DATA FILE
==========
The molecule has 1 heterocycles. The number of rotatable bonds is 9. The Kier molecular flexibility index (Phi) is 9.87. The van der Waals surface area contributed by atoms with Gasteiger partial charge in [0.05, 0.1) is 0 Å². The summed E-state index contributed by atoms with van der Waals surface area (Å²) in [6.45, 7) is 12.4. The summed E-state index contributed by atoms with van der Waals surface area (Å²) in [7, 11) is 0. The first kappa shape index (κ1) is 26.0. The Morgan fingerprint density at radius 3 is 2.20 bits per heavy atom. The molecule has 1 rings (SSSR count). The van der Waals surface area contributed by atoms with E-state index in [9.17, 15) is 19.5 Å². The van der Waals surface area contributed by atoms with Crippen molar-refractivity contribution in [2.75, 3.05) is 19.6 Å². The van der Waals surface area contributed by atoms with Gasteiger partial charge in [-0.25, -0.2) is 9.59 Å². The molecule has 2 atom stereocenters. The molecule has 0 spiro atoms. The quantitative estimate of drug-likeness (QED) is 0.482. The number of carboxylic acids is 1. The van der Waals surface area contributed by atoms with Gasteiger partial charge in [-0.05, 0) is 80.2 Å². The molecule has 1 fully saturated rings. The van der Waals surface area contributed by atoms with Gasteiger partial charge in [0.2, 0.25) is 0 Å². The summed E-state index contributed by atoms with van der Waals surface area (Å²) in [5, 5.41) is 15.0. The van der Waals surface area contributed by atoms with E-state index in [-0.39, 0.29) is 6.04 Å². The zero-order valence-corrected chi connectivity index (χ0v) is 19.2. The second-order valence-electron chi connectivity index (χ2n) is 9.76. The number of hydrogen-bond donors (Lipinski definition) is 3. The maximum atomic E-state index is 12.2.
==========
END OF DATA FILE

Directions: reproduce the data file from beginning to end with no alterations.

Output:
The molecule has 1 heterocycles. The number of rotatable bonds is 9. The Kier molecular flexibility index (Phi) is 9.87. The van der Waals surface area contributed by atoms with Gasteiger partial charge in [0.05, 0.1) is 0 Å². The summed E-state index contributed by atoms with van der Waals surface area (Å²) in [6.45, 7) is 12.4. The summed E-state index contributed by atoms with van der Waals surface area (Å²) in [7, 11) is 0. The first kappa shape index (κ1) is 26.0. The Morgan fingerprint density at radius 3 is 2.20 bits per heavy atom. The molecule has 1 rings (SSSR count). The van der Waals surface area contributed by atoms with E-state index in [9.17, 15) is 19.5 Å². The van der Waals surface area contributed by atoms with Crippen molar-refractivity contribution in [2.75, 3.05) is 19.6 Å². The van der Waals surface area contributed by atoms with Gasteiger partial charge in [-0.25, -0.2) is 9.59 Å². The molecule has 2 atom stereocenters. The molecule has 0 spiro atoms. The quantitative estimate of drug-likeness (QED) is 0.482. The number of carboxylic acids is 1. The van der Waals surface area contributed by atoms with Gasteiger partial charge in [-0.05, 0) is 80.2 Å². The molecule has 1 fully saturated rings. The van der Waals surface area contributed by atoms with Gasteiger partial charge in [0.2, 0.25) is 0 Å². The summed E-state index contributed by atoms with van der Waals surface area (Å²) in [5, 5.41) is 15.0. The van der Waals surface area contributed by atoms with E-state index in [-0.39, 0.29) is 6.04 Å². The zero-order valence-corrected chi connectivity index (χ0v) is 19.2. The second-order valence-electron chi connectivity index (χ2n) is 9.76. The number of hydrogen-bond donors (Lipinski definition) is 3. The maximum atomic E-state index is 12.2.